While most U.S. jurisdictions do not currently permit nonlawyer ownership interests, jurisdictions including the District of Columbia, Australia, Canada and England do permit such arrangements. The commission believes the issue of fee-sharing between firms in jurisdictions with differing rules must be addressed.
- Model Rule 1.5(e) – If lawyer fees generated by a particular legal matter are to be divided between firms, and the firms are governed by different rules on nonlawyer ownership, the recommendation is to allow such a fee division.
- Model Rule 5.4 – For law firms with offices in multiple jurisdictions, some of which do allow fee-sharing with nonlawyers and others that do not, the recommendation is to allow fee-sharing if the nonlawyer’s professional services assist the firm in providing legal services to clients and the form of fee sharing is permitted by the jurisdiction.
A copy of the commission’s initial draft proposal on Choice of Law Issues Relating to Nonlawyer Ownership Interests in Law Firms is available here.
The ABA Commission on Ethics 20/20 was created in 2009, and charged with performing a thorough review of the ABA Model Rules of Professional Conduct and the U.S. system of lawyer regulation in the context of advances in technology and global legal practice developments. The commission’s priorities and initiatives are listed here.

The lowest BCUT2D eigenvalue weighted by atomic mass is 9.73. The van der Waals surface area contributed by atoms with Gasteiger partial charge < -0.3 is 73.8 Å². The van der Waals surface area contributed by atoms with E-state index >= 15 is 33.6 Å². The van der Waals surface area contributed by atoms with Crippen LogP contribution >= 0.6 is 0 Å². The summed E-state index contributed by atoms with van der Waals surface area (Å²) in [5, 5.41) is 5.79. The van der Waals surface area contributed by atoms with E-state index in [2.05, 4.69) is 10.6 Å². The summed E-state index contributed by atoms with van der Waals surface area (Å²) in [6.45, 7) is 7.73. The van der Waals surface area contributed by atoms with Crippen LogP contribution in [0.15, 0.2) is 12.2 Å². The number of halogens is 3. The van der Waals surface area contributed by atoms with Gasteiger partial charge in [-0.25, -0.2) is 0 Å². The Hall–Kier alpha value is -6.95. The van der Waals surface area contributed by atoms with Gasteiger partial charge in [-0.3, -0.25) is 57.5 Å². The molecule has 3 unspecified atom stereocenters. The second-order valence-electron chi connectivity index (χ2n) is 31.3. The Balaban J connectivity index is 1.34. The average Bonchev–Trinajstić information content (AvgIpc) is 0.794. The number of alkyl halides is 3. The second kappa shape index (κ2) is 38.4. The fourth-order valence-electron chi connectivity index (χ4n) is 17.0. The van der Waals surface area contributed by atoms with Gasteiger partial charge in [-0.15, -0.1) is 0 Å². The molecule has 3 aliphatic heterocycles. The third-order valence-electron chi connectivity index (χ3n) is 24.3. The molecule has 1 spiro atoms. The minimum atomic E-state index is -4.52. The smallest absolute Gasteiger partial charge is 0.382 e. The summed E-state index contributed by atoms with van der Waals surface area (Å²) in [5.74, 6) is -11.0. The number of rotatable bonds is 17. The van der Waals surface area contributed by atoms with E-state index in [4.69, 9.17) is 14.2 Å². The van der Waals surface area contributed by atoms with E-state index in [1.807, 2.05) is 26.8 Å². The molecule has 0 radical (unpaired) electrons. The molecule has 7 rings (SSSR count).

The commission’s Initial Draft Proposals are posted on its website, and will also be circulated for comment. The recommendations may undergo further revision before being presented to the association’s policymaking House of Delegates.
In developing all drafts, reports and proposals, the commission solicits feedback from a wide array of legal entities, including courts, domestic and international bar associations, law schools and individuals.
Learn more about the Commission on Ethics 20/20, its mandate and its membership here.
With nearly 400,000 members, the American Bar Association is the largest voluntary professional membership organization in the world. As the national voice of the legal profession, the ABA works to improve the administration of justice, promotes programs that assist lawyers and judges in their work, accredits law schools, provides continuing legal education, and works to build public understanding around the world of the importance of the rule of law.
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